Go out to eat in a restaurant, and chances are some kind of music will be playing in the background, whether it’s Beethoven or Bono.
Sometimes that music is distracting. Sometimes it enhances the dining experience.
Musicians Tracey Jasas-Hardel and Ben Noyes, founders of , have taken this food-music relationship to the next level, pairing food with classical music the way a sommelier pairs wine with different courses.
This Sunday, Jasas-Hardel, a violinist, and Noyes, a cellist, will join Ali Waks Adams, executive chef at the Brunswick Inn, at the Robinhood Free Meetinghouse in Georgetown, to perform an intertwined concert and menu designed to delight all the senses.
It’s one of a series of events they’ve been holding around southern Maine. Each course will be accompanied by a companion piece from various composers. The second course of fusilli pasta with Maine squid, lobster and clams, for example, will be served while the musicians play the fourth movement of Maurice Ravel’s Sonata for Violin and Cello.
Jasas-Hardel says musicians and chefs use similar language to describe their work, using words such as light and dark, sharp or soft. Chefs and musicians both talk about color, volume and texture, she said.
“We’ll decide this passage needs to be rich and chocolaty, and this passage needs to be light like chiffon, or warm and smooth, so hopefully when we play it for people they get that from us,” Jasas-Hardel said. “They might not know the word for it, but when you put the food with it, they kind of get it.”
Jasas-Hardel recently spoke with the Press Herald to better explain the concept:
Q: You believe that music should be enjoyed everywhere, not just in the concert hall. Is that why you started this project, or is there a deeper connection between music and food?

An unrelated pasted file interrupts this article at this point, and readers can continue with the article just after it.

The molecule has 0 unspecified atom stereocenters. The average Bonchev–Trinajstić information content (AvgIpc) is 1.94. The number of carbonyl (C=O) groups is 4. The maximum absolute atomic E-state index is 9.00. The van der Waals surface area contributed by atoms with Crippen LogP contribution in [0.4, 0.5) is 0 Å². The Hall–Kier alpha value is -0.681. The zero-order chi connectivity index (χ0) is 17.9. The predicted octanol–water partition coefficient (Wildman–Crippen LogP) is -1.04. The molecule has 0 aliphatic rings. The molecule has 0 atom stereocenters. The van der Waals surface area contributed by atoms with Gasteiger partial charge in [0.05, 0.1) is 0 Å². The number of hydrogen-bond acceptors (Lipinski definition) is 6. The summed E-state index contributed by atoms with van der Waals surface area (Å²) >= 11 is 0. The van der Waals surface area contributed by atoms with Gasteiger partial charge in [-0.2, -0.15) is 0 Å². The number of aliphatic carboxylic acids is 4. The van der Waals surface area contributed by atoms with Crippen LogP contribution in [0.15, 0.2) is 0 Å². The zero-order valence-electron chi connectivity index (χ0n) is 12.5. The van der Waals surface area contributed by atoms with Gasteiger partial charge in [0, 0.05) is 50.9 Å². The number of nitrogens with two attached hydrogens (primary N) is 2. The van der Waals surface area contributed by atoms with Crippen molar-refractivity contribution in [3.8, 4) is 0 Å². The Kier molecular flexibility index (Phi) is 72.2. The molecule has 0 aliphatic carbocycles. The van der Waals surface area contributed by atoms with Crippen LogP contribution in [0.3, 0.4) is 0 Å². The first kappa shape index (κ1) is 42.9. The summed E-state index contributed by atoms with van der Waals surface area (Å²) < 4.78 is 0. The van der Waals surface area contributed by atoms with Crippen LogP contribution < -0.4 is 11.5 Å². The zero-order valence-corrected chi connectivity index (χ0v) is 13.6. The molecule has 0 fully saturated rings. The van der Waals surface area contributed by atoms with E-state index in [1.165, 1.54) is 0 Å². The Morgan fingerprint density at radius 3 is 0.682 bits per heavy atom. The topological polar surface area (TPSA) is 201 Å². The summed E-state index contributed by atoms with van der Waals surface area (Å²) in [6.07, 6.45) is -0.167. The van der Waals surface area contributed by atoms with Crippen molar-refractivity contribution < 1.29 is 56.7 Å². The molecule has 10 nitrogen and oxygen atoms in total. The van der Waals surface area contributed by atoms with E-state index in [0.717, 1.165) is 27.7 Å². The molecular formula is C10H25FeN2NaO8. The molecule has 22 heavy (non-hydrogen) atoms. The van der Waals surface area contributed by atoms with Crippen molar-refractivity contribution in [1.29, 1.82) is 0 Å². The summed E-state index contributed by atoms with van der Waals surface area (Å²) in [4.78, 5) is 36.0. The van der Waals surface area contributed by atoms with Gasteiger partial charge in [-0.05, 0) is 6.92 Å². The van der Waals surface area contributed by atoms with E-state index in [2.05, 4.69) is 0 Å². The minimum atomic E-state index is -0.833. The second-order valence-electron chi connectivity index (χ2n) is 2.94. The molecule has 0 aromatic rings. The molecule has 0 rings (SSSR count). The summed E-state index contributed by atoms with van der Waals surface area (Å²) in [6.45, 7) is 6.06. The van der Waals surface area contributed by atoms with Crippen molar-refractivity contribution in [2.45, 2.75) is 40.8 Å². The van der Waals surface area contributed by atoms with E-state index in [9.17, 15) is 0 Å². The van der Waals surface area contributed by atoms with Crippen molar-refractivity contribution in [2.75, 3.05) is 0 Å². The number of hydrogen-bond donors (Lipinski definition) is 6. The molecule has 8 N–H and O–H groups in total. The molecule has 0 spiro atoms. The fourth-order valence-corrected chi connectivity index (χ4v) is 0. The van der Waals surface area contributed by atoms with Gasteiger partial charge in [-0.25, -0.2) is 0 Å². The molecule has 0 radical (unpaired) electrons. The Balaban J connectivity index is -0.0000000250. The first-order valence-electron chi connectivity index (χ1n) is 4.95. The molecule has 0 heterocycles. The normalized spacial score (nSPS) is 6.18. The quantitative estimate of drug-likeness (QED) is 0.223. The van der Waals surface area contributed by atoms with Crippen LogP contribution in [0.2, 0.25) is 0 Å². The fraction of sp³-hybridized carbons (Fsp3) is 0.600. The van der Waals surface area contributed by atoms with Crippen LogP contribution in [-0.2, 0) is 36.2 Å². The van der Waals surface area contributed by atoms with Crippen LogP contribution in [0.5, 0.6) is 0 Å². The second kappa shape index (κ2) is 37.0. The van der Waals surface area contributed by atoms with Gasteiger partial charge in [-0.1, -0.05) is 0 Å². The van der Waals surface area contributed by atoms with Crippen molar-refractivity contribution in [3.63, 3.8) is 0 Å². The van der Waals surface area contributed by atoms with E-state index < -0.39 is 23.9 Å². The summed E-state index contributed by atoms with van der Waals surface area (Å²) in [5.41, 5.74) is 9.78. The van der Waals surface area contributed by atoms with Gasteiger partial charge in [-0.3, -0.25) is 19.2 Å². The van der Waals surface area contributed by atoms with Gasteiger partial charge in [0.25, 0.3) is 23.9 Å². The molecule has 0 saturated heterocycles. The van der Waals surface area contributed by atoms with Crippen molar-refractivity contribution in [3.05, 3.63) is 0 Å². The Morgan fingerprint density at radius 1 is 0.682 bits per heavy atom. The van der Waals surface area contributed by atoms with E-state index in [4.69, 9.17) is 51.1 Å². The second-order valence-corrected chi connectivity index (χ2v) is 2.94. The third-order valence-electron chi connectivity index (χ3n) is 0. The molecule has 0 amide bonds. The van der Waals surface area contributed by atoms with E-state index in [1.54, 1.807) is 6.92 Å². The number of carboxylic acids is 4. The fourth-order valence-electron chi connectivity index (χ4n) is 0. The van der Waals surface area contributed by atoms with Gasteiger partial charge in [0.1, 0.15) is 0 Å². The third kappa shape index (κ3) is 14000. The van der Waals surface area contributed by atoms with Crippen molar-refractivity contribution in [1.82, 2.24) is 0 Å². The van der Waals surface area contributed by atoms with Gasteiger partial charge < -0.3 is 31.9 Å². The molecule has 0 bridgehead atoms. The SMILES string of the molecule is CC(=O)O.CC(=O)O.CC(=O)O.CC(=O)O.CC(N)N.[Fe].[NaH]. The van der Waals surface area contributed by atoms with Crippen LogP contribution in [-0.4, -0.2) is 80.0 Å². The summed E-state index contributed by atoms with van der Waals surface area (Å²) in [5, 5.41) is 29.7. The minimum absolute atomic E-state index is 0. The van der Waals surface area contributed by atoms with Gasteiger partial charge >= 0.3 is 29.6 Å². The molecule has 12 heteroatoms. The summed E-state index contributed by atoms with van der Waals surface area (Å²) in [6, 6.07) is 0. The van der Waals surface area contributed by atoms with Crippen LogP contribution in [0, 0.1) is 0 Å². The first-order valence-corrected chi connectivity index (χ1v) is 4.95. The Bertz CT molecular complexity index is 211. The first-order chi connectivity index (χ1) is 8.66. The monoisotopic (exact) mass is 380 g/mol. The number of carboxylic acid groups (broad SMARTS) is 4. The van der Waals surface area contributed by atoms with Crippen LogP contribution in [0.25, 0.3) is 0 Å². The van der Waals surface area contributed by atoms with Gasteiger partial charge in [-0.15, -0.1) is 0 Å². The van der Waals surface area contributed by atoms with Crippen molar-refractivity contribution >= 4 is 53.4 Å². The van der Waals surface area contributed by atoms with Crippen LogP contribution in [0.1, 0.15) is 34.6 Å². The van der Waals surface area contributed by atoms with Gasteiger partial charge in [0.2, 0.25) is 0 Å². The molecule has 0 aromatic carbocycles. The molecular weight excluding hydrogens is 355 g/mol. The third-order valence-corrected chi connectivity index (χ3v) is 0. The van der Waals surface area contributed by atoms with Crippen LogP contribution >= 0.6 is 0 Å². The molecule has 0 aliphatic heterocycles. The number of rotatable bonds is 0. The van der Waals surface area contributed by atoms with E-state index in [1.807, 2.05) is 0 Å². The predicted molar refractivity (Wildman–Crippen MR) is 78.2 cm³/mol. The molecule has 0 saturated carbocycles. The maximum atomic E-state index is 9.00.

A: We definitely think there is a very strong connection between music and food. When you go to a great restaurant with a great chef cooking, they really get into the senses, right? You see the food, you smell the food, you taste the food, and you feel the food in your mouth. And then you’ve sometimes got this random music playing in the background, and sometimes that can even be distracting. So we thought, what if it actually belonged there? What would happen?
What happened was shocking even to us. People were so involved with the food and they were involved with the music, and it brought back memories for them. Everybody comes backstage and says, “Oh my gosh, when you did that, I remembered my grandma.” Then we realized that what we were doing was making classical music accessible. It gives them a language.
Q: You offer a range of music to the chef, who then chooses what will be played and creates a menu around it. How do you choose the music you’ll give the chef? And do you make menu suggestions, or leave it up to their inspiration?
A: We wanted this to be a real, creative collaboration. We go to them and we say, “What sort of thing are you envisioning?” and then we tell them what we were envisioning – really talk it out like that from the beginning. And different chefs have taken it in really different directions. We had one guy who really got into the academic history of each piece. He went to the library and worked with the time periods of the piece. That was really fascinating.
Q: How did that show up in the food? Did he make food from that period?
A: Yeah, he did. It was amazing. We played an old piece by a Hungarian composer (Duo for Violin and Cello, Opus 7 by Zoltán Kodály), and he found this ancient recipe for goulash.
We’ve had somebody think really artistically about it. They actually tried to get into the mind of the composer (Ravel) and (find) emotional content in the food. That was super intense as well. He listened to the piece (the Sonata for Violin and Cello), and he did a little bit of research, and tried to figure out, what was this composer thinking and feeling? Why is this piece filled with opposites? To him the music actually felt black and white, which was interesting to us. He looked and found out the composer’s life was full of opposing forces. His mother was Basque and his father was French, he was gay but he lived as a straight man, all these opposites. So he made this buffet of black and white – white seafood splashed with squid ink, stuff like that. It was very artistic, and people really got the emotion from that.
Q: Would the same kind of project work with other forms of art, like painting or sculpture, or is the participation of the diner a necessary part of the experience?
A: I do think that it would work with art for sure. You could pair food and art, which people have done. You can pair music and art, which is definitely done all around the world. The fabulous thing is when you start bringing together these different art forms, it appeals to more senses at one time, and it makes everything more accessible.